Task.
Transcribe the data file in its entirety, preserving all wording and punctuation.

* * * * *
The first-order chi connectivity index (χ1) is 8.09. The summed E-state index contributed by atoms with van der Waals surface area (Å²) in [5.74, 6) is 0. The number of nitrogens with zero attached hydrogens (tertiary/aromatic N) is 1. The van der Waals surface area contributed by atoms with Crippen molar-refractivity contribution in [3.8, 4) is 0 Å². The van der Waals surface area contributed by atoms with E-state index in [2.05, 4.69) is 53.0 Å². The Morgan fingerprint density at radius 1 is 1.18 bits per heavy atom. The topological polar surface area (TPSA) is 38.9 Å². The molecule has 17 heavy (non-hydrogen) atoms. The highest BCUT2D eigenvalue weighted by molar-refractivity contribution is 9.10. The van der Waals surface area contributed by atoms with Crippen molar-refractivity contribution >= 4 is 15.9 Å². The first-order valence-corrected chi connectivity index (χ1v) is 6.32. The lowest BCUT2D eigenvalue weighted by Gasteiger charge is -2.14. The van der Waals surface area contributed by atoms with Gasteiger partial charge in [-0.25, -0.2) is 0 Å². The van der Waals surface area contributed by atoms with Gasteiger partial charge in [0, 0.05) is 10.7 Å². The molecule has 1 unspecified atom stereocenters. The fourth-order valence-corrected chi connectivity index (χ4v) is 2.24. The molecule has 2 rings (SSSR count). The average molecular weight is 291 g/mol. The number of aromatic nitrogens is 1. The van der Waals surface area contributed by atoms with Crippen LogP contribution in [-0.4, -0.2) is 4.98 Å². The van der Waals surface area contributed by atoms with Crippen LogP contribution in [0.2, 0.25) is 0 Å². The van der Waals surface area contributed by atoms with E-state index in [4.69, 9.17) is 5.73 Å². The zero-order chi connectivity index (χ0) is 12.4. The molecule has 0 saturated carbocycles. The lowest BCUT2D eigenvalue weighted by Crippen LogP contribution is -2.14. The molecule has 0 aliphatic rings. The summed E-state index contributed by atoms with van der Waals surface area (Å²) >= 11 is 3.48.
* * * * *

The first-order chi connectivity index (χ1) is 8.09. The summed E-state index contributed by atoms with van der Waals surface area (Å²) in [5.74, 6) is 0. The number of nitrogens with zero attached hydrogens (tertiary/aromatic N) is 1. The van der Waals surface area contributed by atoms with Crippen molar-refractivity contribution in [3.8, 4) is 0 Å². The van der Waals surface area contributed by atoms with E-state index in [2.05, 4.69) is 53.0 Å². The Morgan fingerprint density at radius 1 is 1.18 bits per heavy atom. The topological polar surface area (TPSA) is 38.9 Å². The molecule has 17 heavy (non-hydrogen) atoms. The highest BCUT2D eigenvalue weighted by molar-refractivity contribution is 9.10. The van der Waals surface area contributed by atoms with Crippen molar-refractivity contribution >= 4 is 15.9 Å². The first-order valence-corrected chi connectivity index (χ1v) is 6.32. The lowest BCUT2D eigenvalue weighted by Gasteiger charge is -2.14. The van der Waals surface area contributed by atoms with Gasteiger partial charge in [-0.25, -0.2) is 0 Å². The van der Waals surface area contributed by atoms with Gasteiger partial charge in [0, 0.05) is 10.7 Å². The molecule has 1 unspecified atom stereocenters. The fourth-order valence-corrected chi connectivity index (χ4v) is 2.24. The molecule has 2 rings (SSSR count). The average molecular weight is 291 g/mol. The number of aromatic nitrogens is 1. The van der Waals surface area contributed by atoms with Crippen LogP contribution in [-0.4, -0.2) is 4.98 Å². The van der Waals surface area contributed by atoms with Crippen LogP contribution in [0.2, 0.25) is 0 Å². The van der Waals surface area contributed by atoms with E-state index in [4.69, 9.17) is 5.73 Å². The zero-order chi connectivity index (χ0) is 12.4. The molecule has 0 saturated carbocycles. The lowest BCUT2D eigenvalue weighted by Crippen LogP contribution is -2.14. The molecule has 0 aliphatic rings. The summed E-state index contributed by atoms with van der Waals surface area (Å²) >= 11 is 3.48.